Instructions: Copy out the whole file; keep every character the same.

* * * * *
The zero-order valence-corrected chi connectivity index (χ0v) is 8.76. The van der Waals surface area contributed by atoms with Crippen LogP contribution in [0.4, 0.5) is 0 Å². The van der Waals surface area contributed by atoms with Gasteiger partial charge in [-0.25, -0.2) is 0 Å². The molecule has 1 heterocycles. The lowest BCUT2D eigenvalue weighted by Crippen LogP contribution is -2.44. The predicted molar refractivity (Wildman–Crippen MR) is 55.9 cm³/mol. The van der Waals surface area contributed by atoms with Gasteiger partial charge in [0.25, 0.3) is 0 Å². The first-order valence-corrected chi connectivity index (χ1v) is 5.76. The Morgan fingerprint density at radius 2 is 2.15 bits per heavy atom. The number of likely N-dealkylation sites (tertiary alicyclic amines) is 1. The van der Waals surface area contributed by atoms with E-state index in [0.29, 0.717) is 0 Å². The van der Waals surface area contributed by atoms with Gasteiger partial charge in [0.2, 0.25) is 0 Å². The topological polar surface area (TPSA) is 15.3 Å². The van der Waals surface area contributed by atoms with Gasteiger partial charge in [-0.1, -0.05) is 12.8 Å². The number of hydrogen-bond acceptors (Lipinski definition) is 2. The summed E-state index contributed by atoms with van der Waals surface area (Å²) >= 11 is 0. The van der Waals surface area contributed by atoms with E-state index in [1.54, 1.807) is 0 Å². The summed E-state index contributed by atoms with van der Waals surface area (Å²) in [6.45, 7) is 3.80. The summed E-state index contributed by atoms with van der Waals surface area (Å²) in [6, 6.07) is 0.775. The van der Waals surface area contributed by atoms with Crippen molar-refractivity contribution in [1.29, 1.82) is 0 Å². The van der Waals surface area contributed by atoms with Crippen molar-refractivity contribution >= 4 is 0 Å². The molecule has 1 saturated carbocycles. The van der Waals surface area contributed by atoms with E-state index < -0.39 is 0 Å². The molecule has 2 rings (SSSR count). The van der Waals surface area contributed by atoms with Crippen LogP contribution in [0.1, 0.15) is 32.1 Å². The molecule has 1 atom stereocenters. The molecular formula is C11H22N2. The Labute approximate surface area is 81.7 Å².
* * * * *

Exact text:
The zero-order valence-corrected chi connectivity index (χ0v) is 8.76. The van der Waals surface area contributed by atoms with Crippen LogP contribution in [0.4, 0.5) is 0 Å². The van der Waals surface area contributed by atoms with Gasteiger partial charge in [-0.25, -0.2) is 0 Å². The molecule has 1 heterocycles. The lowest BCUT2D eigenvalue weighted by Crippen LogP contribution is -2.44. The predicted molar refractivity (Wildman–Crippen MR) is 55.9 cm³/mol. The van der Waals surface area contributed by atoms with Gasteiger partial charge in [0.25, 0.3) is 0 Å². The first-order valence-corrected chi connectivity index (χ1v) is 5.76. The Morgan fingerprint density at radius 2 is 2.15 bits per heavy atom. The number of likely N-dealkylation sites (tertiary alicyclic amines) is 1. The van der Waals surface area contributed by atoms with E-state index in [0.29, 0.717) is 0 Å². The van der Waals surface area contributed by atoms with Gasteiger partial charge in [0.2, 0.25) is 0 Å². The topological polar surface area (TPSA) is 15.3 Å². The van der Waals surface area contributed by atoms with Gasteiger partial charge in [-0.1, -0.05) is 12.8 Å². The number of hydrogen-bond acceptors (Lipinski definition) is 2. The summed E-state index contributed by atoms with van der Waals surface area (Å²) >= 11 is 0. The van der Waals surface area contributed by atoms with E-state index in [1.54, 1.807) is 0 Å². The summed E-state index contributed by atoms with van der Waals surface area (Å²) in [6.45, 7) is 3.80. The summed E-state index contributed by atoms with van der Waals surface area (Å²) in [6, 6.07) is 0.775. The van der Waals surface area contributed by atoms with Crippen molar-refractivity contribution in [1.29, 1.82) is 0 Å². The van der Waals surface area contributed by atoms with Crippen molar-refractivity contribution >= 4 is 0 Å². The molecule has 1 saturated carbocycles. The van der Waals surface area contributed by atoms with E-state index < -0.39 is 0 Å². The molecule has 2 rings (SSSR count). The van der Waals surface area contributed by atoms with Crippen LogP contribution in [0.1, 0.15) is 32.1 Å². The molecule has 1 atom stereocenters. The molecular formula is C11H22N2. The Labute approximate surface area is 81.7 Å².